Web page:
I love words, their heft and shapes and textures, the ways they fit together to form patterns of sound and meaning. I love sentences and paragraphs that play like music in my head. I love books, the vessels on which words sail, the feel of a book in hand, the smell and texture of paper. A simple, brilliant technology that doesn't run out of juice after two hours, boots up and downloads instantaneously, never crashes, and requires no backlighting, charging, plugs, cables, or outlets.
The world is moving in a different direction, though, pixels in place of print. And not necessarily for the better, it seems.
A recent New York Times cover story (9/4/11) reported on the results of an ambitious experiment to transform the public schools in one Arizona district into 21st century digital classrooms. The Kyrene School District, which covers the cities of Prescott, Phoenix, and Chandler, has invested $33 billion since 2005 in laptops, interactive Smart Boards, "teaching" software, and "educational" games, and is asking voters this November to approve $46.3 more in taxes to keep investing in technology. Seventh grade students studying Shakespeare's "As You Like It" during the NYT reporter's visit were bent over laptops, blogging, building Facebook pages for Shakespeare's characters, or compiling song lists from the Internet, including a tune by rapper Kanye West, to supposedly represent the emotions expressed by the play. No mention was made of books as part of the educational mix.
Over the six years since this transition began, students' performance in the Kyrene District have stagnated or fallen. While Kyrene's educators argue that perhaps their students' test scores were already so high that it would be difficult to push them significantly higher (which raises the interesting question of why the massive investment was needed in the first place), many have pointed out the dearth of any evidence showing that allowing students to battle aliens on a computer screen in the classroom (yes, really) has any relationship to learning.
The decline in student performance is widespread. The SAT reading scores for the high school class of 2011 dropped to 497, the lowest average on record. Test reports consistently show a steady erosion of reading proficiency over the last 40 years. And, not coincidentally, study after study shows a precipitous drop in the number of young Americans who read, and in how much they read.
The drive toward digital education is powered by a high-tech industry hungry for new markets and consumers. Getting our kids video-addicted in kindergarten is a brilliant marketing strategy. As an educational strategy - not so much. Independent research has found that schools which spent more on their library stock than on new technology were much more likely to improve student performance. But since 2005, as technology investment has soared, textbook purchases have plummeted, and classrooms lack basic materials such as paper, pens, and pencils.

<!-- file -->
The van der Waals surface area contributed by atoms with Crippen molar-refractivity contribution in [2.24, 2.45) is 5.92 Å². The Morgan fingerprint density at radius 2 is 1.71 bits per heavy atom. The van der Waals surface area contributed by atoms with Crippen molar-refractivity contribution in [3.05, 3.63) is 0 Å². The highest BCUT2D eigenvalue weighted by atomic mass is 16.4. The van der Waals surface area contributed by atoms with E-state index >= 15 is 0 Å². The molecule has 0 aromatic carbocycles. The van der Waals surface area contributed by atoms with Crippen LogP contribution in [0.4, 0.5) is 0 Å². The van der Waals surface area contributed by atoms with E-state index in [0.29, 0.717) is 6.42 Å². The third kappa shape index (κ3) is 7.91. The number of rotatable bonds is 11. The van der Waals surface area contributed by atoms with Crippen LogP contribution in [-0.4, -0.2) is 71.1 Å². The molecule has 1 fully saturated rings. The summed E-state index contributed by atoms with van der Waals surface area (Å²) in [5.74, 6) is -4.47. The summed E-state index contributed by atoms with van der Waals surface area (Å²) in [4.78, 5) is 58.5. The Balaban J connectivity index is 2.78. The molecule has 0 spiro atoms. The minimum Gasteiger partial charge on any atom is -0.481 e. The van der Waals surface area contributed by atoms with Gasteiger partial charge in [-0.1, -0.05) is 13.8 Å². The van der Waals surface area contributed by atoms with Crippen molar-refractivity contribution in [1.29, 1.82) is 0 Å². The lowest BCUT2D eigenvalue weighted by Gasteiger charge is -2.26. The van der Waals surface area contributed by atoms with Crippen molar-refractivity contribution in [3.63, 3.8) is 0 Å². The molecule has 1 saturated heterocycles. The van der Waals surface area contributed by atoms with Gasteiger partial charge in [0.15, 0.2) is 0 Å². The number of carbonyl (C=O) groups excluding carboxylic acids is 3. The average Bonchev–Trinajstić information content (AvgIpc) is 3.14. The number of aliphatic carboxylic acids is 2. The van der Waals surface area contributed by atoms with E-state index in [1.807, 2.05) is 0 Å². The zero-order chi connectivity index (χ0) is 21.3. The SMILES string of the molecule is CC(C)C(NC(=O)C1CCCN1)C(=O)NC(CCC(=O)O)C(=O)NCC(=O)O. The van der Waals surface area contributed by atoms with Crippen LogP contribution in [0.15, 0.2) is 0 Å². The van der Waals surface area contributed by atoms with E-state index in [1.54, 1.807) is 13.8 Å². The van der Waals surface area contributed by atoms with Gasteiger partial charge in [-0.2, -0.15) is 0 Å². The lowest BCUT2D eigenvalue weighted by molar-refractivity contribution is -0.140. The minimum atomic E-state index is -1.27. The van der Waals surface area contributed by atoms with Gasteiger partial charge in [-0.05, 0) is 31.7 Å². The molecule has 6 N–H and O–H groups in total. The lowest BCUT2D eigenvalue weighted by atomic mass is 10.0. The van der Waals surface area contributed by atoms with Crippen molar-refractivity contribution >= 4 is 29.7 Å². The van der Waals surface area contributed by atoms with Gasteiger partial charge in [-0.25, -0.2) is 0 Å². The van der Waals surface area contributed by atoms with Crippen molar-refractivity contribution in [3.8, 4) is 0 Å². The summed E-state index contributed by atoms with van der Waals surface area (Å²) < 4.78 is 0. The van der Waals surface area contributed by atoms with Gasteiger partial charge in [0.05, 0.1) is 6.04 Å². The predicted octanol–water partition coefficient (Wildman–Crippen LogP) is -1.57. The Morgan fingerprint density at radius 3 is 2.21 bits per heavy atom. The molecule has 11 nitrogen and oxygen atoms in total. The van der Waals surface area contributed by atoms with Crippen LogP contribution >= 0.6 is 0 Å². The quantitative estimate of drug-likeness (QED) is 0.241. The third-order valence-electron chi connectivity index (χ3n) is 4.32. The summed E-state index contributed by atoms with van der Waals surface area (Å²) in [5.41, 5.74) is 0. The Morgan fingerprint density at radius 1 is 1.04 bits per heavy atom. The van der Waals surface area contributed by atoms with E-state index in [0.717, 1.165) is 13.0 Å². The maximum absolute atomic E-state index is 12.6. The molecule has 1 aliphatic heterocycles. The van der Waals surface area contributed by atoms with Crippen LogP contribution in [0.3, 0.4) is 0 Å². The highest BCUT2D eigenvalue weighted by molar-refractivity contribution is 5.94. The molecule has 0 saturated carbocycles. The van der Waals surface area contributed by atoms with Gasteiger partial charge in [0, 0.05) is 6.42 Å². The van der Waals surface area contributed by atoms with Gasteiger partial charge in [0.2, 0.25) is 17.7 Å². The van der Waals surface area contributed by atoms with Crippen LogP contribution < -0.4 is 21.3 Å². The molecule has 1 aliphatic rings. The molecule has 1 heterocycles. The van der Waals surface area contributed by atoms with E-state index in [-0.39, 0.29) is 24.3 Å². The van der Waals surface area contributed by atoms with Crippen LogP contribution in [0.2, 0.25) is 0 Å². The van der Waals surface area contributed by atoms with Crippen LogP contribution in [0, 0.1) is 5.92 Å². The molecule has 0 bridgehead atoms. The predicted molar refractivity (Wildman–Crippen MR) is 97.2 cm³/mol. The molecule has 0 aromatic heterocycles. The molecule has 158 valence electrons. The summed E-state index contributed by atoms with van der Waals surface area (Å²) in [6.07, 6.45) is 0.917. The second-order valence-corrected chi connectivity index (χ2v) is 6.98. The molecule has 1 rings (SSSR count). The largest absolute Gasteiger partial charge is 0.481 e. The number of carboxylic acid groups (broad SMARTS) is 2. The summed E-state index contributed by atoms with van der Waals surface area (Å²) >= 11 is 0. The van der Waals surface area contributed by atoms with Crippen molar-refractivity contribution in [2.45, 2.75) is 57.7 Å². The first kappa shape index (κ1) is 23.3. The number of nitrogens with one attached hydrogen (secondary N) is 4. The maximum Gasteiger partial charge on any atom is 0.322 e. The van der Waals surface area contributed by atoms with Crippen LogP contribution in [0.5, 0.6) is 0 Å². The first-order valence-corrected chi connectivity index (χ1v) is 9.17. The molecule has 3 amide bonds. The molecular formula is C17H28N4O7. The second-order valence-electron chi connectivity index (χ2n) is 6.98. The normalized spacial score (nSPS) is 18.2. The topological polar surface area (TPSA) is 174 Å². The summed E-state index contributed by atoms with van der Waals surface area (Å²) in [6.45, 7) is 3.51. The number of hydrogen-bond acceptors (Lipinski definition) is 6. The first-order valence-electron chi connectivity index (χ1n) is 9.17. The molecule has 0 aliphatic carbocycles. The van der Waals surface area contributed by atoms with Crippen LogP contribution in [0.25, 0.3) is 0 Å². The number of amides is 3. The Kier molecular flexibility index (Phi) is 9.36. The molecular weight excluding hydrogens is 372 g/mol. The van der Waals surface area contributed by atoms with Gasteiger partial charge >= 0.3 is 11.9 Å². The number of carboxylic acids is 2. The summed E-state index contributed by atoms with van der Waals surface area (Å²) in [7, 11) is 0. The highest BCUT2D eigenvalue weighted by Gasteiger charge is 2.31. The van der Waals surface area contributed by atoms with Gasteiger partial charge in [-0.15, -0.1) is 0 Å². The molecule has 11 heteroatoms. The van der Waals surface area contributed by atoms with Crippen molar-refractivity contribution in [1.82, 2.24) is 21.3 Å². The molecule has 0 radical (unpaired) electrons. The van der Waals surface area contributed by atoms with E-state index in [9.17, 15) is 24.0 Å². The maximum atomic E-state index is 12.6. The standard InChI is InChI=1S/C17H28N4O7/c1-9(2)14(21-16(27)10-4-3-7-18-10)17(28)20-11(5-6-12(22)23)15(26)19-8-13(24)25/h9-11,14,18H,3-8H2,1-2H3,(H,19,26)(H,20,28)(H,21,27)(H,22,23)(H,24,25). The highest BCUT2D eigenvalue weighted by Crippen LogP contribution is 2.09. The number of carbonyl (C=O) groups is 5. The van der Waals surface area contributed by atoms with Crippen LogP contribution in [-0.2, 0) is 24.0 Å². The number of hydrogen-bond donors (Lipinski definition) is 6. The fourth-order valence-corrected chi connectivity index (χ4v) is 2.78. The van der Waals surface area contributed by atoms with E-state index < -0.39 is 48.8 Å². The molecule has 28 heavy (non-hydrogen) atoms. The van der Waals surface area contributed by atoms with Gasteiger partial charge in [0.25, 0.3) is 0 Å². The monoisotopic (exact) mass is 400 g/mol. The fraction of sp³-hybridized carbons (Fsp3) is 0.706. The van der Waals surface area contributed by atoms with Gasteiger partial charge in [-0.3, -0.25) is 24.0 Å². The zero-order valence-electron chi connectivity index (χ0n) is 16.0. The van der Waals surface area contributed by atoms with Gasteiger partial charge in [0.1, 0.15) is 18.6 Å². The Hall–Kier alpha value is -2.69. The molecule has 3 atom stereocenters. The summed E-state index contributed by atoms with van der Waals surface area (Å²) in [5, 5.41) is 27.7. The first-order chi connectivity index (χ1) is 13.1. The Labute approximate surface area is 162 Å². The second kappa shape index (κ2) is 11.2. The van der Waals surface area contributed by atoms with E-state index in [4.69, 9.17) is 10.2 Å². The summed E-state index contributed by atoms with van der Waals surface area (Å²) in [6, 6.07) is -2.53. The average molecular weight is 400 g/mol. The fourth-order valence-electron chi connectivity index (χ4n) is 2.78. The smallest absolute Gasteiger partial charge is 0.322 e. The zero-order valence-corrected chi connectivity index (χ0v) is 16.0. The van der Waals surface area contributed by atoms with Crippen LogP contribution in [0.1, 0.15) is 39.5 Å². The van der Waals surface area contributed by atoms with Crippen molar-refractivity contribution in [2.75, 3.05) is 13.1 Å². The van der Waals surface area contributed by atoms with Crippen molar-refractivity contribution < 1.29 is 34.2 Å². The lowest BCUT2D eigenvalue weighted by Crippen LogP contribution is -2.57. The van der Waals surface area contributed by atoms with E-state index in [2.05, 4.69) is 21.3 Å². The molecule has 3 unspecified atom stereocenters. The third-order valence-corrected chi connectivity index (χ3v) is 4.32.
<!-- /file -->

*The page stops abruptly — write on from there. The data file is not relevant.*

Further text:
I'm no Luddite. I use technology in my personal and professional activities. In the right measure, technology has been a boon, turning my laptop, iPad, or smartphone into a doorway into the world's largest, fastest library.
But books have proven to be an enduring method of transmitting information. Reading helps children learn speech, vocabulary, grammar, and spelling - without tedious drills. Books accelerate children's emotional development, improve their attention spans, foster their natural curiosity, and, perhaps most importantly, stimulate their imaginations - a reader creates his or her own minds' eye version of a story, complete with sights, sounds, smells, tastes, and textures, far richer than any digital offering. Books promote positive socialization - young readers can share the stories with their parents or teachers, then ask questions that help them find out more about the world. Books are cheap, or free to anyone with access to a public library.
Reading is a deeply satisfying source of entertainment. The physical substance of a book offers tranquility. The text does not move on the page like it does on a screen; no clicking or scrolling is required. Reading increases children's knowledge on a multitude of subjects that are encountered by chance in the course of a story. A book demands patience and effort, but rewards the reader with the depth of understanding that can only come from careful and intensive study and reflection. It deserves a place of honor in the classroom.
THERE is no frigate like a book
To take us lands away,
Nor any coursers like a page
Of prancing poetry.
This traverse may the poorest take
Without oppress of toll;
How frugal is the chariot
That bears a human soul!